• We need to certify our environment based on compliance requirements.

All of these questions point to the need for a comprehensive strategy to ensure long-term success in the business. At the high level, you want to achieve—business continuity/disaster recovery (BC/DR) capability, active / active hybrid cloud, or a software-defined data center (SDDC) solution—but may lack the knowledge and skill required to develop a business case, understand the recovery classifications, understand the dependencies to develop a proper architecture and understand the financial implications of downtime. Below are the steps that should be taken to ensure success:

  • Business impact analysis and disaster recovery planning
  • Enterprise architecture vision and strategy
  • IT transformation and cloud readiness assessment
  • Value stream mapping
  • Automation and orchestration planning
  • IT asset and change management

An example

A valued customer needed help building a business case to develop a highly available second “hot” site with a tertiary DR site. The need was exposed when they caused extended outages during maintenance periods. Their desire was to be able to move workloads, at will, with little to no downtime in order to provide nonstop services to their customers. 

They tried to get approval to make everything highly available, but did not have the business justification to spend the money, and the board of directors turned down the expenditure. To provide a proper business case and develop a highly available strategy with a DR capability, the following BIA actions were performed:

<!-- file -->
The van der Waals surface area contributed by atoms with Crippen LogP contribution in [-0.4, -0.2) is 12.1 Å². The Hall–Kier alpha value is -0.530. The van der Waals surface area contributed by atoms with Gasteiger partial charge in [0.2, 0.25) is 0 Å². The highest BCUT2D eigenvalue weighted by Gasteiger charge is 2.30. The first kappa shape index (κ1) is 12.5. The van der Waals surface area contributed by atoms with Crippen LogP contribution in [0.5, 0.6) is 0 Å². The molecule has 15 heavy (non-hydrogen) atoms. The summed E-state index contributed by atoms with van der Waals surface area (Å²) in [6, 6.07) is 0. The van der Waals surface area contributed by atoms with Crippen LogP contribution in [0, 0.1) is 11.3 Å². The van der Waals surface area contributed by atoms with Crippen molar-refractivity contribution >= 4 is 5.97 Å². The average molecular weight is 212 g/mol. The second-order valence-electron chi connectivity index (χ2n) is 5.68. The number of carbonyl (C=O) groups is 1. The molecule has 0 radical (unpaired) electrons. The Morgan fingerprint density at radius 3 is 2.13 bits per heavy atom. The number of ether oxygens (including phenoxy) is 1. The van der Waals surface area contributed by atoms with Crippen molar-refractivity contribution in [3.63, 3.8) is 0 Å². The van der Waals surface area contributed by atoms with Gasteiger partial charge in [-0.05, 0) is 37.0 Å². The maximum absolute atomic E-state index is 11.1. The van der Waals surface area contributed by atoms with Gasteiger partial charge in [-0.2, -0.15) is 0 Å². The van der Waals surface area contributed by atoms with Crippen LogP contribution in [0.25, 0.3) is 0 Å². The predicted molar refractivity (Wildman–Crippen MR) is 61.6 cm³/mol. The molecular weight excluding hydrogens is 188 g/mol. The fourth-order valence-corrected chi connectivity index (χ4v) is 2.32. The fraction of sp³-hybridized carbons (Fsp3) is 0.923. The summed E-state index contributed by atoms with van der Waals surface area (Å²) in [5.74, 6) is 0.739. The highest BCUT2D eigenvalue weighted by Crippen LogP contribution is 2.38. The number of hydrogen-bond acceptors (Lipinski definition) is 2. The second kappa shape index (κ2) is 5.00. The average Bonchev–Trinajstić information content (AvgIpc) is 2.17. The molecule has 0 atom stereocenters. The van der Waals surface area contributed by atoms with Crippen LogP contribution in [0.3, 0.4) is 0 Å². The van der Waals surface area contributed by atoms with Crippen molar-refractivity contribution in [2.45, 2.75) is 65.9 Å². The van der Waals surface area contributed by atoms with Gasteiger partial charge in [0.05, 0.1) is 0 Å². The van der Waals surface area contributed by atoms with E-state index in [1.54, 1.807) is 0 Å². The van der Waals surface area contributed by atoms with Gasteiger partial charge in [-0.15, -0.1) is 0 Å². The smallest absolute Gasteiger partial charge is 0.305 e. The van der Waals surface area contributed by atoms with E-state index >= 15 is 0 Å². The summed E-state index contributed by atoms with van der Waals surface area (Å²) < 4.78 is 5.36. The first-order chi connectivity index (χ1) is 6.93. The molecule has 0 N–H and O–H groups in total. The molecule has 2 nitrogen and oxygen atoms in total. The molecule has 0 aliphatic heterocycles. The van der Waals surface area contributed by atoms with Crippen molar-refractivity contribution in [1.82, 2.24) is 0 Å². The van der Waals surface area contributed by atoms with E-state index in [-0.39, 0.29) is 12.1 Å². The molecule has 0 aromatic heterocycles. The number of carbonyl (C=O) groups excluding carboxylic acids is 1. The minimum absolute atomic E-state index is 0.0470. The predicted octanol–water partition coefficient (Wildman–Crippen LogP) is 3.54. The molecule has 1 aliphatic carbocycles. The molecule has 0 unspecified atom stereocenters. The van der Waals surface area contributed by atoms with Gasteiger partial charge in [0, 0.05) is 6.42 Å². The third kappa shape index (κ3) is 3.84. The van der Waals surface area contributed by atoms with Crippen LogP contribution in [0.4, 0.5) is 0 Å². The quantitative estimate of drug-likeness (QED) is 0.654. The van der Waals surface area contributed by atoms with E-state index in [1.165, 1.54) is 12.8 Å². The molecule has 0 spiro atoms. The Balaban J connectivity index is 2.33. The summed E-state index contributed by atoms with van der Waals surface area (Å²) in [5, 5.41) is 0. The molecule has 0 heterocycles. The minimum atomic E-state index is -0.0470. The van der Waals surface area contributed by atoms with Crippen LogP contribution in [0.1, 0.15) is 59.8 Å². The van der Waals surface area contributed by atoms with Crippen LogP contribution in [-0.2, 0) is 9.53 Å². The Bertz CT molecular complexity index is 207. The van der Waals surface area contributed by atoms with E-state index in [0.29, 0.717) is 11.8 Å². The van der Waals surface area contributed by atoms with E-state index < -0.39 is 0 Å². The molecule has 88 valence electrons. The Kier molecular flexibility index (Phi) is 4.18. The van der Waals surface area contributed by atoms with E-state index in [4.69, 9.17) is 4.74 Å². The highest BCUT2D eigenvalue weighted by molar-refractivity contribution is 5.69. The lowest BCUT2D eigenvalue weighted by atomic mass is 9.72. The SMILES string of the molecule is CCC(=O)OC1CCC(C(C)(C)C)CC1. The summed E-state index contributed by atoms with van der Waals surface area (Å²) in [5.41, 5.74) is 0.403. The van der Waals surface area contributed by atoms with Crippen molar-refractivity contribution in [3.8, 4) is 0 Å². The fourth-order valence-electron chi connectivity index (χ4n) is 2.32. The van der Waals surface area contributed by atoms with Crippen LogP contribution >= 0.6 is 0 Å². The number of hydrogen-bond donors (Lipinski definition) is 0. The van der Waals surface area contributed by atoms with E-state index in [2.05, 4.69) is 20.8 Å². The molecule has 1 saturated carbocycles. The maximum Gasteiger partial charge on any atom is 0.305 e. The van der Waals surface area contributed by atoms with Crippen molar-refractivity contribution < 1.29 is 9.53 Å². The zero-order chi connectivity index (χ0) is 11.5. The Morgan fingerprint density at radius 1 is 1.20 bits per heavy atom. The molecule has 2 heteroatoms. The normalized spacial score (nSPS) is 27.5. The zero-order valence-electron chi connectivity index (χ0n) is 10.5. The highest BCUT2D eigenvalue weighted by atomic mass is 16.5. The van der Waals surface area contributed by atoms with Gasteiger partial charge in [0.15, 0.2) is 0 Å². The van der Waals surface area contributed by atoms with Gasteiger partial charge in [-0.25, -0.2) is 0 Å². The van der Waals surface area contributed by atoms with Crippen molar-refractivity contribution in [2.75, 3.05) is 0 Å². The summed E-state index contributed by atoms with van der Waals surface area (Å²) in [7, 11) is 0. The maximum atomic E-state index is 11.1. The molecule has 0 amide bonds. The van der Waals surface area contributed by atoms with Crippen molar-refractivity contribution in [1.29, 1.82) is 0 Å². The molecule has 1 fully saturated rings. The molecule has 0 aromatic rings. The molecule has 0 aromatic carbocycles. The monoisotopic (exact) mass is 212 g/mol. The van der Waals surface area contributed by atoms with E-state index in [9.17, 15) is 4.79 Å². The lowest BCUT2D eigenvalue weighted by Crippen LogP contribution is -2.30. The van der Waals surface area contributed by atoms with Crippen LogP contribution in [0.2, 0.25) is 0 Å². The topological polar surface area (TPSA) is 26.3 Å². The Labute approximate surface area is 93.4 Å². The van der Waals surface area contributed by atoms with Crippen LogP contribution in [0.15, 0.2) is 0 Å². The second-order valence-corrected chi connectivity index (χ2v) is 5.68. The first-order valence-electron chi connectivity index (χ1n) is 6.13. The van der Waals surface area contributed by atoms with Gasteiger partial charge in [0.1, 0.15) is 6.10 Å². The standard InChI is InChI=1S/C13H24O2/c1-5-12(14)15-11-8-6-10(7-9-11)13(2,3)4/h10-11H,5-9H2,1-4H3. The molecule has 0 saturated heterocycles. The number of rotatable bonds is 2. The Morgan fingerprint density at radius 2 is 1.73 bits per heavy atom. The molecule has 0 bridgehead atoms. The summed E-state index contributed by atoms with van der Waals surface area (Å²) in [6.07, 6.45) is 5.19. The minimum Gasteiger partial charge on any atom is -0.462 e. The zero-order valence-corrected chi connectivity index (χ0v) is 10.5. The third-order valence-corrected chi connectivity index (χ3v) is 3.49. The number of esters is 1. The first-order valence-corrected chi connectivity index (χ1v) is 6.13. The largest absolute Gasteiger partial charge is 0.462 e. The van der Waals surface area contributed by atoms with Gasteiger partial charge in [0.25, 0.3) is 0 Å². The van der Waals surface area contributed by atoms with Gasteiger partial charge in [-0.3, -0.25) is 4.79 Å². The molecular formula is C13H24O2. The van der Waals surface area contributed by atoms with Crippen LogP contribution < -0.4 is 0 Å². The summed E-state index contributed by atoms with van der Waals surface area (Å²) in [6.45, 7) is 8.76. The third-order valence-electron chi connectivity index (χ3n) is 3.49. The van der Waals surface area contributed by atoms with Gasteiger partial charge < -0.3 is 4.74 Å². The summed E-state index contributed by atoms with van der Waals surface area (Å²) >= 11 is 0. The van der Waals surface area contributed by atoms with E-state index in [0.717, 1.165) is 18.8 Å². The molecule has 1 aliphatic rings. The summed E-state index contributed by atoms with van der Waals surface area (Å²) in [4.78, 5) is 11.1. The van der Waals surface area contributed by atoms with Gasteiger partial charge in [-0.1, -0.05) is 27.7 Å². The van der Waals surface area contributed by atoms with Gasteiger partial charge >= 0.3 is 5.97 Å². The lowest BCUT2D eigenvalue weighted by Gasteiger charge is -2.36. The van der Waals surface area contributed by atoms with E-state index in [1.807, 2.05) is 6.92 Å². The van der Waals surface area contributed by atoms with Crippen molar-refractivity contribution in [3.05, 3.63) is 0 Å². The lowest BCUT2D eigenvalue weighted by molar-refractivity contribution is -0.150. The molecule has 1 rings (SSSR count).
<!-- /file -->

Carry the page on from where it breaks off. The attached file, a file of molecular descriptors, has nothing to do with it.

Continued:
• Discovery of what applications were mission critical
  • Discovery of downtime and data loss requirements
  • Review of financial implications for downtime
  • Discovery of recovery sequencing
  • Discovery of application dependencies to create a proper high availability solution
  • Discovery of partners ability to enable “hot” secondary site
  • Discovery of network resources
  • Recommendations to achieve highly available and DR capabilities

We also surveyed the physical inventory of two geographically separated sites and identified the following:

  • Inventory to be used by customer to update ServiceNow CMDB (IT asset management)
  • Application dependency mapping to capture all associated applications required to support mission critical and all other applications
  • Strategy development of architecture to support highly available capability and next generation DR capability
  • Second “hot” site to be used for fail over with little to no downtime
  • DR site to be used to recover from corruption of primary site and secondary site
  • Bill of material to realize new architecture
  • Financial and technical data for business case to present to board of directors

Get started with BIA

With a WWT BIA assessment, we are able to identify and analyze your business functions in order to align IT appropriately with the business. Request an assessment to start the conversation with our experts.